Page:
Hematopoietic- and neurologic-expressed sequence 1 (Hn1) depletion in B16.F10 melanoma cells promotes a differentiated phenotype that includes increased melanogenesis and cell cycle arrest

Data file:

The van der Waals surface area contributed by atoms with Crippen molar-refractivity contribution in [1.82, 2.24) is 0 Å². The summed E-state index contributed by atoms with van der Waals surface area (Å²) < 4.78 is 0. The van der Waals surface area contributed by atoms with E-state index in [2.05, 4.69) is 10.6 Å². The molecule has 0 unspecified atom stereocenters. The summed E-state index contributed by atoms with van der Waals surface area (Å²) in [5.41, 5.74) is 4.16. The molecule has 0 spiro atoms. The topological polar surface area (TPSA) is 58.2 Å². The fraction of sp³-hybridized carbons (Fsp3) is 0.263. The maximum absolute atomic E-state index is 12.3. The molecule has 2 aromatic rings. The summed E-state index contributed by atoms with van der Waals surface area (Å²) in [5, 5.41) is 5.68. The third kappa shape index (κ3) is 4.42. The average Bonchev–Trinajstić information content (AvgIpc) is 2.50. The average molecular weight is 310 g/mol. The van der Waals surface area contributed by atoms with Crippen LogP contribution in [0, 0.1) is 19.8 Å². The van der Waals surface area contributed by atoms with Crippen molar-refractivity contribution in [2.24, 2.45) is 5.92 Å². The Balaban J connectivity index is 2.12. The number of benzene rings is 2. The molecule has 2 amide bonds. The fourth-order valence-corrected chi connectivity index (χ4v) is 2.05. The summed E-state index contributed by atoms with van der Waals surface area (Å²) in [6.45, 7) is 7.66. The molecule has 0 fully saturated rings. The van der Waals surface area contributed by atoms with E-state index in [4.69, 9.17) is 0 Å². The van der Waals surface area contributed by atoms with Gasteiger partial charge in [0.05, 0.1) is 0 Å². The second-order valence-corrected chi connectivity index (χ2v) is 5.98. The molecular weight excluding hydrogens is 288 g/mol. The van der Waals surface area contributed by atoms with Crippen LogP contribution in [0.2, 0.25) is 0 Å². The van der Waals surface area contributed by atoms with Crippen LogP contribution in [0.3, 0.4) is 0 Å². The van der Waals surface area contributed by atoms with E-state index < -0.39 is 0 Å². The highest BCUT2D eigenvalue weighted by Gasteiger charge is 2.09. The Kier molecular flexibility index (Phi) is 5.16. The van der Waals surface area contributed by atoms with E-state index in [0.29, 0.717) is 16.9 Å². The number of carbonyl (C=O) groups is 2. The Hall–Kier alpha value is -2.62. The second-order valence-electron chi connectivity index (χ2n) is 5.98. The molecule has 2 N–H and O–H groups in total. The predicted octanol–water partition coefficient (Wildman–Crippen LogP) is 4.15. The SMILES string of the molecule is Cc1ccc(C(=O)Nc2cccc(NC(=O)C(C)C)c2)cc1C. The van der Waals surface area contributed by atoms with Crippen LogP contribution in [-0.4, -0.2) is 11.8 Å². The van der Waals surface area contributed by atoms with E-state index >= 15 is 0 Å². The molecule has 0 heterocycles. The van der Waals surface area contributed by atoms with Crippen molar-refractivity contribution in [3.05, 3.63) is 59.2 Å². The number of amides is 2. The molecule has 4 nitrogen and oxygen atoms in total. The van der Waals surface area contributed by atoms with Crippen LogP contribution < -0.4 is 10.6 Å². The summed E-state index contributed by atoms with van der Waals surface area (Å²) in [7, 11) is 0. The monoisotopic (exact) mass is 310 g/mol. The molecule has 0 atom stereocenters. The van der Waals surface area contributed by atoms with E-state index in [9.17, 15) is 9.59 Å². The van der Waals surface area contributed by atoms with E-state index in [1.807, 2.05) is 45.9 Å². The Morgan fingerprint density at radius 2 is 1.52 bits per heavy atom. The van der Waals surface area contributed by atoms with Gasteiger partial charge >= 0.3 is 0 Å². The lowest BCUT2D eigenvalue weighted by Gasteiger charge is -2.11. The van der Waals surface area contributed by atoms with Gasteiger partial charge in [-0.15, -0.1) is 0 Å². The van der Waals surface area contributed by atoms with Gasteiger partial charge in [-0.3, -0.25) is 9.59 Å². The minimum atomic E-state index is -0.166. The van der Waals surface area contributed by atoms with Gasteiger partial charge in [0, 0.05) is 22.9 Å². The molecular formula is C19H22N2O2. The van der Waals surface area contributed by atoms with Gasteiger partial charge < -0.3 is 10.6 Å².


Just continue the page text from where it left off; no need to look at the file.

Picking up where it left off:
The Hematopoietic- and neurologic-expressed sequence 1 (Hn1) gene encodes a small protein that is highly conserved among species. Hn1 expression is upregulated in regenerating neural tissues, including the axotomized adult rodent facial motor nerve and dedifferentiating retinal pigment epithelial cells of the Japanese newt. It is also expressed in numerous tissues during embryonic development as well as in regions of the adult brain that exhibit high plasticity. Hn1 has also been reported as a marker for human ovarian carcinoma and it is expressed in high-grade human gliomas. This study was directed toward understanding the function of Hn1 in a murine melanoma cell line. Hn1 mRNA and protein were identified in B16.F10 cells and in tumors formed from these cells. Inhibition of Hn1 protein expression with siRNA increased melanogenesis. Hn1-depleted cells expressed higher levels of the melanogenic proteins tyrosinase and Trp2 and an increased interaction between actin and Rab27a. The in vitro cell growth rate of Hn1-depleted cells was significantly reduced due to G1/S cell cycle arrest. This was consistent with a reduction in the phosphorylation of retinoblastoma protein as well as lower levels of p27 and increased expression of p21. Decreased expression of c-Met, the receptor for hepatocyte growth factor, was also detected in the Hn1-depleted cells, however HGF-dependent stimulation of phosphorylated-ERK was unaffected. Hn1 depletion also led to increased basal levels of phosphorylated p38 MAPK, while basal ERK phosphorylation was reduced. Moreover, Hn1-depleted cells had reduced expression of transcription factors MITF and USF-1, and increased expression of TFE3. These data, coupled with reports on Hn1 expression in regeneration and development, suggest that Hn1 functions as a suppressor of differentiation in cells undergoing repair or proliferation.